Great Wall of China, Beijing, China

The World’s Iconic Sites Featured on Goway’s Holidays of a Lifetime (Part 2)

Home / Asia / The World’s Iconic Sites…

The World’s Iconic Sites Featured on Goway’s Holidays of a Lifetime (Part 1)


Considering the length of China’s existence, there is no doubt time has left its legacy here with many exceptional iconic sites. On Goway’s Splendours of China group tour, Beijing offers three major attractions. Let’s start with Tiananmen Square in the heart of the city. It is the largest public square in the world and as you stand at one side or perhaps in the middle, you will see the Monument to the People’s Heroes, the Great Hall of the People, the National Museum of China, and the Mausoleum of Mao Tse Tung. At one end is the entrance to another iconic site, the Forbidden City. Once you step through the gate of this site, you are immediately transported out of today’s world and back to the time when the Emperors ruled China. Nothing in the Forbidden City has really been changed from that period. It was the home of Emperors and their households for almost 500 years. The National Palace Museum here is the world’s most visited museum. Strolling through the extensive grounds will be something never to be forgotten. The third iconic site in Beijing is the Temple of Heaven. This stunningly beautiful temple complex was the site of worship for the Emperors of the Ming and Qing dynasties. Today they are held in esteem for their design and colours. We all know about the Great Wall of China but seeing is believing as to how amazing it is. It is one of my favourite sites in China which I have no problem revisiting time and time again. It was originally 8850 kilometres/5500 miles in length as it spread across the country, but many sections of the wall have deteriorated. However, the sections just 80 kilometres/50 miles north of Beijing are in a good state of preservation. It’s awe-inspiring to see the way it stretches out over the mountains into eternity as it were.

Tiananmen Square - Beijing, China
Tiananmen Square in Beijing

Xian used to be China’s capital centuries ago. Hence the archaeological wonders found here. The Terra Cotta Warriors which were unbelievably only unearthed in the 1970s are actually 2000 years old. These several thousand life-size soldiers were built to symbolically protect the First Emperor of Unified China after he died. Every single one is different in design. Go marvel. Not far away is this Emperor’s tomb which originally held his body and his treasured possessions. Most of the latter are now on display in the excellent local museum.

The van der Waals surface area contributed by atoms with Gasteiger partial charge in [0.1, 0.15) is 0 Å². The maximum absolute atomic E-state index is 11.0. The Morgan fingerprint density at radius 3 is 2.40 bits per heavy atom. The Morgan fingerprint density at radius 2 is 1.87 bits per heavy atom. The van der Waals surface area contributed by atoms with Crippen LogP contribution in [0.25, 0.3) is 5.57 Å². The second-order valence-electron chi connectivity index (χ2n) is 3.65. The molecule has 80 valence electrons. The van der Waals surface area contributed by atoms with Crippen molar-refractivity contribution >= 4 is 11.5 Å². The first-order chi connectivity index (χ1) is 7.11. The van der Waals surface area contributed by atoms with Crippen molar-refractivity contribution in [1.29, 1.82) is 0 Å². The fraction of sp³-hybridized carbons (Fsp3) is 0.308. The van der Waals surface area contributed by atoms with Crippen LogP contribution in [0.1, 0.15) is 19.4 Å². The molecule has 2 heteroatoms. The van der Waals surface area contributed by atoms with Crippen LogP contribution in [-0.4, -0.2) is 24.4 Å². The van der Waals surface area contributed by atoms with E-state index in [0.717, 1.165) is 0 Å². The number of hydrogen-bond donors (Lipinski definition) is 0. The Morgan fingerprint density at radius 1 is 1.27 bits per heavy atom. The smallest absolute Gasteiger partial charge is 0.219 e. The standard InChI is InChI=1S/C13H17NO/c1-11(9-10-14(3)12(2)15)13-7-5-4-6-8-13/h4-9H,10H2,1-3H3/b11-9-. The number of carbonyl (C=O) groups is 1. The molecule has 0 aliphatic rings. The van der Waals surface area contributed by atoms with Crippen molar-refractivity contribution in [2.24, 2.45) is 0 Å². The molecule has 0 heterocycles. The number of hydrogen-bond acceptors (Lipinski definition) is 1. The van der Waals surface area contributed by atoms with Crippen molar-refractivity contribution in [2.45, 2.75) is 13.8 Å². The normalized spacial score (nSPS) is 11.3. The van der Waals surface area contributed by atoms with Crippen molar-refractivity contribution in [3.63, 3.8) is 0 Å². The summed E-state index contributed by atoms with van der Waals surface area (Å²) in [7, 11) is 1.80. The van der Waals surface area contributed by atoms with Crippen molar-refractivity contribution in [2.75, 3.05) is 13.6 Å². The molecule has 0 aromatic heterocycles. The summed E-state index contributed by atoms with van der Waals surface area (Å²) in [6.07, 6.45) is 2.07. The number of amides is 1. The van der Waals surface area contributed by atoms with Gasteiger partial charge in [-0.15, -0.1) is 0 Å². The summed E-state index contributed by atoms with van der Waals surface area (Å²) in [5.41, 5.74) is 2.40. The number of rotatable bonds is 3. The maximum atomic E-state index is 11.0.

Heading next to Tibet, the Potala Palace in Lhasa, the ex-residence of the Dalai Lamas, stands on top of a hill towering over the city. You will be hard pressed to find a more dazzling and imposing edifice anywhere. It is the highest palace in the world and consists of an amazing 13 storeys and 1000 rooms.

Potala Palace, Lhasa, Tibet
Potala Palace in Lhasa

One extraordinary man-made site is the Three Gorges Dam on the Yangtze River. It is so big that it displaced 1.3 million people when it was built in 1994. It took 14 years to complete and is the world’s largest hydro electric power plant. Just to give an indication as to its size, it is 180 metres/593 feet high and 2300 metres/7660 feet wide.

Another ancient civilization is the destination featured on Goway’s Splendours of India group tour. Just as the Emperors of China left their legacy, so did the Mughal Emperors of India. This is in evidence when you look at the best-known site in the country, the magnificent Taj Mahal. This awesome white marble structure built in the 1600s is not a palace nor a temple but a memorial authorized by the Emperor Shah Jahan, to house the tomb of his favourite wife who died in childbirth. His own tomb rests beside hers. You will experience a magical calm as you stand in the middle of the exquisite gardens and marvel at this iconic structure.

Taj Mahal, India
Taj Mahal

There are two magnificent and outstanding fortresses in India. The first is the Amber Fort in Jaipur, which sits on top of a large hill. This 16th Century fort is made of white and red sandstone and from the top of the hill, the panoramic views of the surrounding countryside are breathtaking. The second fort is the Mehrangarh Fort in Jodhpur. Built in the 15th century, it is one of the largest forts in India. Situated high above the city, it consists of several palaces and courtyards within its high walls. The museum in the fort is one of the most extensive in Rajasthan, displaying costumes, paintings, and decorated period rooms.